Posted by: twotrees | August 16, 2011

Two Good Ideas in One Day

  Things are feeling a little weird lately, no?  The   economy, politics, ten years of war… So it’s encouraging to hear that two very successful, upstanding businessmen go public with strong ideas on how to end the madness.

Warren Buffett, the man whose stock people will gladly pay over $100,000 per share (no really, check it here:  http://www.google.com/finance?client=ob&q=NYSE:BRK.A#) writes that America should stop coddling the rich.   In a New York Times op/ed piece, Buffett writes ” While the poor and middle class fight for us in Afghanistan, and while most Americans struggle to make ends meet, we mega-rich continue to get our extraordinary tax breaks. Some of us are investment managers who earn billions from our daily labors but are allowed to classify our income as “carried interest,” thereby getting a bargain 15 percent tax rate”. 

Buffett, always a straight shooter, has for years complained how unfair Proposition 13 is in California.  He owns two homes here, one taxed much more than the other, yet both worth about the same. The difference?  When he bought them and for how much (at the time).  Not present value, but past value taxation. 

He’s also the billionaire who, after committing to give most of his fortune to charity, looked into starting his own foundation, then decided to give at least $1 billion to a better idea – the Bill and Linda Gates Foundation.  Smart, smart, smart.

The second idea of the day comes from Harold Schultz, heretofore noted as the man who grew Starbucks into 11,000 units which serves half of the universe its caffeine daily.  Schultz, on CBS news today urged other corporate CEO’s to stop funding politics until Congress and the President set a better course financially for this country.  It’s the first time someone of Schultz’s stature has made such a suggestion of late, although it’s unlikely to move many other major corporate donors for one simple reason – greed.  People (which now includes corporations, according to the Supreme Court) generally give large sums to politicians in hopes of doing what all investments are meant to do – provide a return on that investment.  Through lower taxes, less regulation, etc…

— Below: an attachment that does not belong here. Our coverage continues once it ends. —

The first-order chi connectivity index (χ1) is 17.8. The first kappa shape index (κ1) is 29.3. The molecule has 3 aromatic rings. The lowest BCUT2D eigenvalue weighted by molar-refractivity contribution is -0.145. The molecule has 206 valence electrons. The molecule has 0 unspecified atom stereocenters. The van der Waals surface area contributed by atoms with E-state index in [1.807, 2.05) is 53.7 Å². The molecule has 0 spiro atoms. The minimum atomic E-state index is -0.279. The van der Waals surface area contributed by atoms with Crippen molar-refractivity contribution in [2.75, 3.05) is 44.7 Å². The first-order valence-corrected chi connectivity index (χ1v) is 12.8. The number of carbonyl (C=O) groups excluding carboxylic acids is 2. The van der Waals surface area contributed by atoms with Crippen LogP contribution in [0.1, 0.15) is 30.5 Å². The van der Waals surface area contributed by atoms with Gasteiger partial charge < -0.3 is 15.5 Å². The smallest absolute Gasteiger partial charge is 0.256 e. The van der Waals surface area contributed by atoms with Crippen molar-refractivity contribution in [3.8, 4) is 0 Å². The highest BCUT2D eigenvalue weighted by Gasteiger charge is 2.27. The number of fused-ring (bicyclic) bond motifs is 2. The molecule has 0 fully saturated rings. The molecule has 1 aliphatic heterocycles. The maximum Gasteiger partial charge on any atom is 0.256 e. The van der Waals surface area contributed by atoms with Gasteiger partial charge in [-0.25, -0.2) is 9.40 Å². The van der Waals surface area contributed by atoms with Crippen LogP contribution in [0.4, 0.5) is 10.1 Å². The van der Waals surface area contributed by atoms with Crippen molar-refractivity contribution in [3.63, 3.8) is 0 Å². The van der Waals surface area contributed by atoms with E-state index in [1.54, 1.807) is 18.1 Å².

It will take many more corporate titans to follow this credo before those in Washington will take serious note.  Still, Schultz, who earns in the $20 million per year range, stuck his neck out and said the obvious – that politics will remain a rotten business as long as money is the key to winning office.

Warren Buffett’s piece:  http://www.nytimes.com/2011/08/15/opinion/stop-coddling-the-super-rich.html?_r=1&ref=business

Howard Schultz:  http://www.thestreet.com/story/11220781/1/starbucks-ceo-boycott-campaign-donations.html

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